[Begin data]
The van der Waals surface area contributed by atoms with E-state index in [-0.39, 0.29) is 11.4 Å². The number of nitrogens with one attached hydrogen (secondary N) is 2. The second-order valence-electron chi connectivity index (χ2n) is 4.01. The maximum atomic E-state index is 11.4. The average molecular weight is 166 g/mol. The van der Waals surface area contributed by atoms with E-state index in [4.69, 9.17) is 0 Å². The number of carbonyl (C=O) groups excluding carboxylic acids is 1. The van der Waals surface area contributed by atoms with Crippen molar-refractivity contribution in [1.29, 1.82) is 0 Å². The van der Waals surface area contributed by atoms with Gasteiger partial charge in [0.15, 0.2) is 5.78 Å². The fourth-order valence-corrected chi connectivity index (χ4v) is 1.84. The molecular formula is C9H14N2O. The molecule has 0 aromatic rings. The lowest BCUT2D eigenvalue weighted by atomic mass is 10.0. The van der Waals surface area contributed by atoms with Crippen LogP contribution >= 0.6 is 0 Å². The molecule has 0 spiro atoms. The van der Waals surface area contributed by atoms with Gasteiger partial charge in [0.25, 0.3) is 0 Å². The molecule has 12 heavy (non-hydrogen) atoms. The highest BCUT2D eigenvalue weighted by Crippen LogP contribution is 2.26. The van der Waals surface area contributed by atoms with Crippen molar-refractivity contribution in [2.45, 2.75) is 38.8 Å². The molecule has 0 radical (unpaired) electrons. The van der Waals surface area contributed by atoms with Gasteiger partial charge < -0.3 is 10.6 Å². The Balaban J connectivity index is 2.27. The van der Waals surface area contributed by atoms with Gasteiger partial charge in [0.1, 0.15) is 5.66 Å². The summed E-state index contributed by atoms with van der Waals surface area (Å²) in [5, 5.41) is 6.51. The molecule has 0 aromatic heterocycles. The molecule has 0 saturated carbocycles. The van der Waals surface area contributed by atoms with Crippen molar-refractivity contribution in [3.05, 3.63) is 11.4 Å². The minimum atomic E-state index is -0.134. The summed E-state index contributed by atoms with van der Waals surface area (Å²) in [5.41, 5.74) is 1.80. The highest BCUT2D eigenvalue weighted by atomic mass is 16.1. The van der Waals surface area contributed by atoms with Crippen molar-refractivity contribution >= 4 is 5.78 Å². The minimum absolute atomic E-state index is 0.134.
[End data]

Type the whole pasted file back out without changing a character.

The van der Waals surface area contributed by atoms with E-state index in [-0.39, 0.29) is 11.4 Å². The number of nitrogens with one attached hydrogen (secondary N) is 2. The second-order valence-electron chi connectivity index (χ2n) is 4.01. The maximum atomic E-state index is 11.4. The average molecular weight is 166 g/mol. The van der Waals surface area contributed by atoms with E-state index in [4.69, 9.17) is 0 Å². The number of carbonyl (C=O) groups excluding carboxylic acids is 1. The van der Waals surface area contributed by atoms with Crippen molar-refractivity contribution in [1.29, 1.82) is 0 Å². The van der Waals surface area contributed by atoms with Gasteiger partial charge in [0.15, 0.2) is 5.78 Å². The fourth-order valence-corrected chi connectivity index (χ4v) is 1.84. The molecular formula is C9H14N2O. The molecule has 0 aromatic rings. The lowest BCUT2D eigenvalue weighted by atomic mass is 10.0. The van der Waals surface area contributed by atoms with Crippen LogP contribution >= 0.6 is 0 Å². The molecule has 0 spiro atoms. The van der Waals surface area contributed by atoms with Gasteiger partial charge in [0.25, 0.3) is 0 Å². The molecule has 12 heavy (non-hydrogen) atoms. The highest BCUT2D eigenvalue weighted by Crippen LogP contribution is 2.26. The van der Waals surface area contributed by atoms with Crippen molar-refractivity contribution in [2.45, 2.75) is 38.8 Å². The molecule has 0 radical (unpaired) electrons. The van der Waals surface area contributed by atoms with Gasteiger partial charge < -0.3 is 10.6 Å². The Balaban J connectivity index is 2.27. The van der Waals surface area contributed by atoms with Gasteiger partial charge in [0.1, 0.15) is 5.66 Å². The summed E-state index contributed by atoms with van der Waals surface area (Å²) in [5, 5.41) is 6.51. The molecule has 0 aromatic heterocycles. The molecule has 0 saturated carbocycles. The van der Waals surface area contributed by atoms with Crippen molar-refractivity contribution in [3.05, 3.63) is 11.4 Å². The minimum atomic E-state index is -0.134. The summed E-state index contributed by atoms with van der Waals surface area (Å²) in [5.41, 5.74) is 1.80. The highest BCUT2D eigenvalue weighted by atomic mass is 16.1. The van der Waals surface area contributed by atoms with Crippen molar-refractivity contribution >= 4 is 5.78 Å². The minimum absolute atomic E-state index is 0.134.